Australia Laws

Australia Laws


Australia is the only Western country in the world to not have a Bill of Rights.


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A bill of rights, sometimes called a declaration of rights or a charter of rights, is a list of the most important rights of the citizens of a country. The purpose is to protect those rights against infringement from public officials and private citizens.

Bills of rights may be entrenched or unentrenched. An entrenched bill of rights cannot be amended or repealed by a country's legislature through the regular procedure, instead of requiring a supermajority or referendum; often it is part of a country's constitution, and therefore subject to special procedures applicable to constitutional amendments. A bill of rights that is not entrenched is a normal statute law and as such can be modified or repealed by the legislature at will.

In practice, not every jurisdiction enforces the protection of the rights articulated in its bill of rights.

The constitution of the United Kingdom remains uncodified, However, the Bill of Rights of 1689 is part of UK law. The Human Rights Act 1998 also incorporates the rights contained in the European Convention on Human Rights into UK law. Recent infringements of liberty, democracy, and the rule of law have led to demands for a new comprehensive British Bill of Rights upheld by a new independent Supreme Court with the power to nullify government laws and policies violating its terms.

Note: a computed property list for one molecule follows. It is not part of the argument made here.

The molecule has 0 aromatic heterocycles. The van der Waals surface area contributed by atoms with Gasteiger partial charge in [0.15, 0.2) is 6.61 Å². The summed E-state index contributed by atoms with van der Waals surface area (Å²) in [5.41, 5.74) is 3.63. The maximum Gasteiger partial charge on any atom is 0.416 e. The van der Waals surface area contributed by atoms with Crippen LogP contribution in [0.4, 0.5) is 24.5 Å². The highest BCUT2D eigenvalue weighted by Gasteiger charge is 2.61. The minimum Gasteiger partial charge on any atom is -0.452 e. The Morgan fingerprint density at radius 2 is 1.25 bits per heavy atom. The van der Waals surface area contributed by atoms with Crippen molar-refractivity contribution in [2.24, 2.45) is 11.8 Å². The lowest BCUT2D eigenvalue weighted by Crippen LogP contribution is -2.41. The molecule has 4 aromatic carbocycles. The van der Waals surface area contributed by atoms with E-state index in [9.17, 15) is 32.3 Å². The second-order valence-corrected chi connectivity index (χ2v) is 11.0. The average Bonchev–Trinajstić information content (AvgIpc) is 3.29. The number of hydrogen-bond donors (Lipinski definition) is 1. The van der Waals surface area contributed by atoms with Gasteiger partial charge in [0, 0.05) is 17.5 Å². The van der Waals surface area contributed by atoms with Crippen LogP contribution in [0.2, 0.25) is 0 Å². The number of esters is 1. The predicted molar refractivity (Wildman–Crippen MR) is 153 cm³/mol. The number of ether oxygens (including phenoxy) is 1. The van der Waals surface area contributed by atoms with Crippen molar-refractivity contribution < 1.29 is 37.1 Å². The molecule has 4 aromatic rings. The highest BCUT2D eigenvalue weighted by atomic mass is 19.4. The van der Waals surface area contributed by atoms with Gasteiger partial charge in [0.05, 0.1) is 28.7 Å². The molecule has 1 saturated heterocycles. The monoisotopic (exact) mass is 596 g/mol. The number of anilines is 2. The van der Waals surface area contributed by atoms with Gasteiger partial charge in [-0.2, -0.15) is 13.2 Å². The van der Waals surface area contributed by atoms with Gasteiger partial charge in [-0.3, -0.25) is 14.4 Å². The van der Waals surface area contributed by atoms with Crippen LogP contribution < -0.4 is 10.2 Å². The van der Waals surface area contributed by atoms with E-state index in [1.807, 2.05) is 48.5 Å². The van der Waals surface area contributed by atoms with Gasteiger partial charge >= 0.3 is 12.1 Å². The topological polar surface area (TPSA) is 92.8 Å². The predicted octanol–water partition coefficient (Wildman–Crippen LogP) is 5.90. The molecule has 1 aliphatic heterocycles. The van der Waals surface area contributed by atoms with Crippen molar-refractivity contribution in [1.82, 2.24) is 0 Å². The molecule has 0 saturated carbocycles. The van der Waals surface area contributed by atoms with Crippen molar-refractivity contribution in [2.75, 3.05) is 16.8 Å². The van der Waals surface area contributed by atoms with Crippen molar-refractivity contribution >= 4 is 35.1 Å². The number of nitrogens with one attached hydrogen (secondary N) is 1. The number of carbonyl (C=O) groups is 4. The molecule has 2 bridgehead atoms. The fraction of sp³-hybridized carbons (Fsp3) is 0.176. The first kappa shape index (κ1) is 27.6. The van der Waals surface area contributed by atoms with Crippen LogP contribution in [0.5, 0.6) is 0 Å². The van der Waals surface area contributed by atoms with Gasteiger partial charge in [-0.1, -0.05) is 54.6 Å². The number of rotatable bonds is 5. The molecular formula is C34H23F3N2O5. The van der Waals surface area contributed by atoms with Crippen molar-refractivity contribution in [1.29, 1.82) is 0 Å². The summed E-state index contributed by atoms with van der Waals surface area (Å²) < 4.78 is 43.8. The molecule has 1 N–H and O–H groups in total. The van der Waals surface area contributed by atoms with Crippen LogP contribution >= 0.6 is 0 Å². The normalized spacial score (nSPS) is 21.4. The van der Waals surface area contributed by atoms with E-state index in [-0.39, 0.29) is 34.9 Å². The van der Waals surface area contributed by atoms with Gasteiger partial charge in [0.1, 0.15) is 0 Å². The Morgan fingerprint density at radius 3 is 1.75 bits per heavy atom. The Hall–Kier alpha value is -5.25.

Australia is the only common law country with neither a constitutional nor federal legislative bill of rights to protect its citizens, although there is an ongoing debate in many of Australia's states. In 1973, Federal Attorney-General Lionel Murphy introduced a human rights Bill into parliament, although it was never passed. In 1984, Senator Stephen Bunce drafted a Bill of Rights, but it was never introduced into parliament, and in 1985, Senator Lionel Bowen introduced a bill of rights, which was passed by the House of Representatives, but failed to pass the Senate. Former Australian Prime Minister John Howard has argued against a bill of rights for Australia on the grounds it would transfer power from elected politicians (populist politics) to unelected (constitutional) judges and bureaucrats. Victoria, Queensland, and the Australian Capital Territory (ACT) are the only states and territories to have a human rights Act.

However, the principle of legality present in the Australian judicial system seeks to ensure that legislation is interpreted so as not to interfere with basic human rights unless legislation expressly intends to interfere.


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